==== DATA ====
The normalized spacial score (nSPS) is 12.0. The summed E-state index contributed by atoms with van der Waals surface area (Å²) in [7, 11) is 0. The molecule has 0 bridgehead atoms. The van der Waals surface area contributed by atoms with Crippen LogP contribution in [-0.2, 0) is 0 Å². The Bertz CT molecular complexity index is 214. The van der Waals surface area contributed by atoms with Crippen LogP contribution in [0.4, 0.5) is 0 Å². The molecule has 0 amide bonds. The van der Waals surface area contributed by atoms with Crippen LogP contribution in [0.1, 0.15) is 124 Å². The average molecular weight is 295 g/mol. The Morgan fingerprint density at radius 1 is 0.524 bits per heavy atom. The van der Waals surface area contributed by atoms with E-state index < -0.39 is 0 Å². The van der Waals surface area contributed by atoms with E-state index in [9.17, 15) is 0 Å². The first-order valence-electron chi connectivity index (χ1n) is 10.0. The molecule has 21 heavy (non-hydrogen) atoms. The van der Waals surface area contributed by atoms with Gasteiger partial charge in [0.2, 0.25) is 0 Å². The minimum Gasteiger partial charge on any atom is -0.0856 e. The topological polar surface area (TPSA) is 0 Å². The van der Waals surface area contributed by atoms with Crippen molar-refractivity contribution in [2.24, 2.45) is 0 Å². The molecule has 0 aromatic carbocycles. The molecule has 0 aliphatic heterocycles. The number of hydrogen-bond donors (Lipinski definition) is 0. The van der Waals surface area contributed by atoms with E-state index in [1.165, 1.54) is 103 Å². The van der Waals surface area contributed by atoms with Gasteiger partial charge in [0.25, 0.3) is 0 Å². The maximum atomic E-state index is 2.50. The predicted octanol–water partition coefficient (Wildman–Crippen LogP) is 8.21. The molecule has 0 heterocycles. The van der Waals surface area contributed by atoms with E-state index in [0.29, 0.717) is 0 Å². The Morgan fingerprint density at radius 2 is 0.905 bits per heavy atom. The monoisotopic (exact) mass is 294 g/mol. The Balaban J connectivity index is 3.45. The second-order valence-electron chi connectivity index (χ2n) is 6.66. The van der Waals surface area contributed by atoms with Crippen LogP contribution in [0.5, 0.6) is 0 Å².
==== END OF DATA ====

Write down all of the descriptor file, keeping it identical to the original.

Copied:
The normalized spacial score (nSPS) is 12.0. The summed E-state index contributed by atoms with van der Waals surface area (Å²) in [7, 11) is 0. The molecule has 0 bridgehead atoms. The van der Waals surface area contributed by atoms with Crippen LogP contribution in [-0.2, 0) is 0 Å². The Bertz CT molecular complexity index is 214. The van der Waals surface area contributed by atoms with Crippen LogP contribution in [0.4, 0.5) is 0 Å². The molecule has 0 amide bonds. The van der Waals surface area contributed by atoms with Crippen LogP contribution in [0.1, 0.15) is 124 Å². The average molecular weight is 295 g/mol. The Morgan fingerprint density at radius 1 is 0.524 bits per heavy atom. The van der Waals surface area contributed by atoms with E-state index < -0.39 is 0 Å². The van der Waals surface area contributed by atoms with E-state index in [9.17, 15) is 0 Å². The first-order valence-electron chi connectivity index (χ1n) is 10.0. The molecule has 21 heavy (non-hydrogen) atoms. The van der Waals surface area contributed by atoms with Gasteiger partial charge in [0.2, 0.25) is 0 Å². The minimum Gasteiger partial charge on any atom is -0.0856 e. The topological polar surface area (TPSA) is 0 Å². The van der Waals surface area contributed by atoms with Crippen molar-refractivity contribution in [2.24, 2.45) is 0 Å². The molecule has 0 aromatic carbocycles. The molecule has 0 aliphatic heterocycles. The number of hydrogen-bond donors (Lipinski definition) is 0. The van der Waals surface area contributed by atoms with E-state index in [1.165, 1.54) is 103 Å². The van der Waals surface area contributed by atoms with Gasteiger partial charge in [0.25, 0.3) is 0 Å². The maximum atomic E-state index is 2.50. The predicted octanol–water partition coefficient (Wildman–Crippen LogP) is 8.21. The molecule has 0 heterocycles. The van der Waals surface area contributed by atoms with E-state index in [0.29, 0.717) is 0 Å². The Morgan fingerprint density at radius 2 is 0.905 bits per heavy atom. The monoisotopic (exact) mass is 294 g/mol. The Balaban J connectivity index is 3.45. The second-order valence-electron chi connectivity index (χ2n) is 6.66. The van der Waals surface area contributed by atoms with Crippen LogP contribution in [0.5, 0.6) is 0 Å².